Outcry as frozen dog rescued, but then euthanized by St. Louis County


By Erin Achenbach, Staff Reporter

A dog that was rescued by a postal worker after being found nearly frozen to death was euthanized by St. Louis County last week after biting a veterinary technician, sparking an outcry among animal advocates led by the organization that rescued the dog.

As temperatures plunged below zero, Stray Rescue of St. Louis, an animal shelter in the city, posted a video on its Facebook page Feb. 8 showing Faust, a 6-year-old female pit bull, immobile and nearly frozen and being carried to a car to escape the freezing temperatures.

Stray Rescue took the dog to its trauma center, where she was put on oxygen and given fluids. Faust had a temperature “too low to read” and was essentially in a coma, the rescue group said. She was then sent to Veterinary Specialty Services in Manchester for further treatment.

In the meantime, members of the public raised $10,000 for her treatment.

Sometime after waking up from a coma, Faust on Feb. 11 bit a VSS vet tech, who reportedly had minor injuries but did visit a hospital. St. Louis County Animal Control picked up Faust and euthanized her within hours, despite state law that requires a 10-hour quarantine.

In a tearful video posted but since deleted from Stray Rescue’s Facebook account, the group’s founder Randy Grim said that when he heard that county animal control may have Faust, he personally contacted County Executive Steve Stenger, who tried to intervene. But it was already too late, and Faust was already dead.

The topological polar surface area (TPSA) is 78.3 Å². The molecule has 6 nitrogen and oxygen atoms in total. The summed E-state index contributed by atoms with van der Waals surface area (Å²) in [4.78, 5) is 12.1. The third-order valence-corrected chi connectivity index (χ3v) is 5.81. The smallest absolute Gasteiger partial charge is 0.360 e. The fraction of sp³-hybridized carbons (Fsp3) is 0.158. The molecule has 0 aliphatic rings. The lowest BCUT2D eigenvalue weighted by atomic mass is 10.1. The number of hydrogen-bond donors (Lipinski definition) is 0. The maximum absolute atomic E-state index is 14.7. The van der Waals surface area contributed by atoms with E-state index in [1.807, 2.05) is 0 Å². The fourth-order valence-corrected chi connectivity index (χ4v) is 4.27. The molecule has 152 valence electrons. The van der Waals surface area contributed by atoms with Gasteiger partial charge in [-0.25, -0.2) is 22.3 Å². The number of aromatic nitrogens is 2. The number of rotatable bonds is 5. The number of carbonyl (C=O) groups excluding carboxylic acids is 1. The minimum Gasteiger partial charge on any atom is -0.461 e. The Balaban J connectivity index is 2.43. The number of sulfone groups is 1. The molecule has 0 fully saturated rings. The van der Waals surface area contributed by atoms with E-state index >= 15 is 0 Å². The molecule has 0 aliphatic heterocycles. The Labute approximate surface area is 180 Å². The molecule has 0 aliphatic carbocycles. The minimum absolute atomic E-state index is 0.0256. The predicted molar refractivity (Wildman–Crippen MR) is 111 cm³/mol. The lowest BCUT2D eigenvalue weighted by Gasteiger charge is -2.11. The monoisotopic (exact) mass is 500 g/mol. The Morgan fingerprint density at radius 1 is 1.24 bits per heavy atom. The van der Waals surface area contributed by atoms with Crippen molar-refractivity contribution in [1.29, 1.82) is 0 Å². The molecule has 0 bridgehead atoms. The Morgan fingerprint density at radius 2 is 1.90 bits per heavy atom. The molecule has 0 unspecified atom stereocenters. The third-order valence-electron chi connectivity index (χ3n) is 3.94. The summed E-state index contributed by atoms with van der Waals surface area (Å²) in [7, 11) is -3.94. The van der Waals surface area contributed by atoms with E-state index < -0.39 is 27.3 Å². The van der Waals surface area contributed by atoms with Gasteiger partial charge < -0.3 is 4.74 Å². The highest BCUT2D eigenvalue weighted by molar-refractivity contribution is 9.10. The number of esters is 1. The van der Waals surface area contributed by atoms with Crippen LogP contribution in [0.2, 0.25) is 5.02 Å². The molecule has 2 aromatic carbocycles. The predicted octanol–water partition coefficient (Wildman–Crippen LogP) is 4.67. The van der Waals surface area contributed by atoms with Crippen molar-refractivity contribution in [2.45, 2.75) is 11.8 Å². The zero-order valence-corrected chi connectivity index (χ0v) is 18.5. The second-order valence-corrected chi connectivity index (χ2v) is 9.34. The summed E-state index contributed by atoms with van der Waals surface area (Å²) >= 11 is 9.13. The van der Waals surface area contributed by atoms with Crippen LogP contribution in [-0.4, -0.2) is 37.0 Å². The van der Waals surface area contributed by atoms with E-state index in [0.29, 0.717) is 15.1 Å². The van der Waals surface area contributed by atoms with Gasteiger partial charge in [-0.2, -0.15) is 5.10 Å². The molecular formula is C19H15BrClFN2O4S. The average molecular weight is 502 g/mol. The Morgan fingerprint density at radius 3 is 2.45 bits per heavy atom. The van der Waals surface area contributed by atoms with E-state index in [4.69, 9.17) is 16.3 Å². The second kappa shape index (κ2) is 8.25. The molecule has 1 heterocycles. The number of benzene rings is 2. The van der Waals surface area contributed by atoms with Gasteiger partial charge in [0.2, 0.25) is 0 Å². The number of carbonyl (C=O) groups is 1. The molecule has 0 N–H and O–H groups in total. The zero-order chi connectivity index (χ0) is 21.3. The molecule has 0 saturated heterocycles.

Volunteers at the St. Louis County Pet Adoption Center have long been critical of the center’s management, but said problems at the shelter increased since Stenger appointed one of his staffers, Katrina Utz, as director after firing former director Beth Vesco-Mock last year.

Vesco-Mock dramatically brought down the shelter’s euthanasia rate for both dogs and cats, but she was fired after employees alleged she made a racist comment. She received $100,000 in a settlement late last year.

Volunteers have appeared at the County Council in the last few months to complain that they are no longer welcome in the shelter’s “hostile” environment and that the euthanasia rate has gone back up.

After a series of complaints at the Jan. 15 council meeting, 6th District Councilman Ernie Trakas, R-Oakville, asked for the council to hold a Committee of the Whole meeting to figure out the problem.

“This is now beyond chronic. This has been going on a year and, frankly, I’m tired of hearing about it,” Trakas said. “So I think it’s time to hold a Committee of the Whole, get this acting director in here and start peeling some layers away with respect to a culture of retaliation, pushback on volunteers, or whatever the truth is. But simply ignoring it is not an option anymore.”

The council has not yet held the meeting.

“The culture at St. Louis (County) Animal Control is not one of compassion,” said Grim, who formerly served on the Advisory Board for county animal control, at a Feb. 12 press conference at Stray Rescue. “I left the Advisory Board… because of situations not so much different than what happened to Faust. I left because they were killing so many…. They’re always quick to kill.”

Missouri law and county ordinance require all dogs that bite a human and break skin to be quarantined for rabies observation for at least 10 days, unless the dog shows signs that indicate rabies, in which case the animal should be immediately euthanized, said the St. Louis County Department of Public Health, which oversees animal control.